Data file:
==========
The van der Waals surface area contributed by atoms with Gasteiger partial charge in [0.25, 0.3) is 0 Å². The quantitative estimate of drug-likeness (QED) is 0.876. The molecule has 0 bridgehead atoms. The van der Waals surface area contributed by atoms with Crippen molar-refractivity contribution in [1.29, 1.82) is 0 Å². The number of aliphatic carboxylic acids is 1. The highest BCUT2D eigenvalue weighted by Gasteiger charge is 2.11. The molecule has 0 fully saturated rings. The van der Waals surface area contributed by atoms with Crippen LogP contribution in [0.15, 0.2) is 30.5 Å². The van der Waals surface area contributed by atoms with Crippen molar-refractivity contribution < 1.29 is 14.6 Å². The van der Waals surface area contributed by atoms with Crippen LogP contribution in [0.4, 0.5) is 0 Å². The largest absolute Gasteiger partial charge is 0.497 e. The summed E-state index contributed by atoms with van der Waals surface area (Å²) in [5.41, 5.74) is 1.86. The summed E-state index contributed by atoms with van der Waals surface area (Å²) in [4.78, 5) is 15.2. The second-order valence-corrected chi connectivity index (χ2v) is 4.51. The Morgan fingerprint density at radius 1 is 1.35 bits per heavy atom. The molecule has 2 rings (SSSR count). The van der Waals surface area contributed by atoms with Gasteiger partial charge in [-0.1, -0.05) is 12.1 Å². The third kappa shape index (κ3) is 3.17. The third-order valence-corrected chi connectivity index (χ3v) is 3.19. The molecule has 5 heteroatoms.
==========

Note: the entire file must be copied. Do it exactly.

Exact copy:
The van der Waals surface area contributed by atoms with Gasteiger partial charge in [0.25, 0.3) is 0 Å². The quantitative estimate of drug-likeness (QED) is 0.876. The molecule has 0 bridgehead atoms. The van der Waals surface area contributed by atoms with Crippen molar-refractivity contribution in [1.29, 1.82) is 0 Å². The number of aliphatic carboxylic acids is 1. The highest BCUT2D eigenvalue weighted by Gasteiger charge is 2.11. The molecule has 0 fully saturated rings. The van der Waals surface area contributed by atoms with Crippen LogP contribution in [0.15, 0.2) is 30.5 Å². The van der Waals surface area contributed by atoms with Crippen molar-refractivity contribution < 1.29 is 14.6 Å². The van der Waals surface area contributed by atoms with Crippen LogP contribution in [0.4, 0.5) is 0 Å². The largest absolute Gasteiger partial charge is 0.497 e. The summed E-state index contributed by atoms with van der Waals surface area (Å²) in [5.41, 5.74) is 1.86. The summed E-state index contributed by atoms with van der Waals surface area (Å²) in [4.78, 5) is 15.2. The second-order valence-corrected chi connectivity index (χ2v) is 4.51. The Morgan fingerprint density at radius 1 is 1.35 bits per heavy atom. The molecule has 2 rings (SSSR count). The van der Waals surface area contributed by atoms with Gasteiger partial charge in [-0.1, -0.05) is 12.1 Å². The third kappa shape index (κ3) is 3.17. The third-order valence-corrected chi connectivity index (χ3v) is 3.19. The molecule has 5 heteroatoms.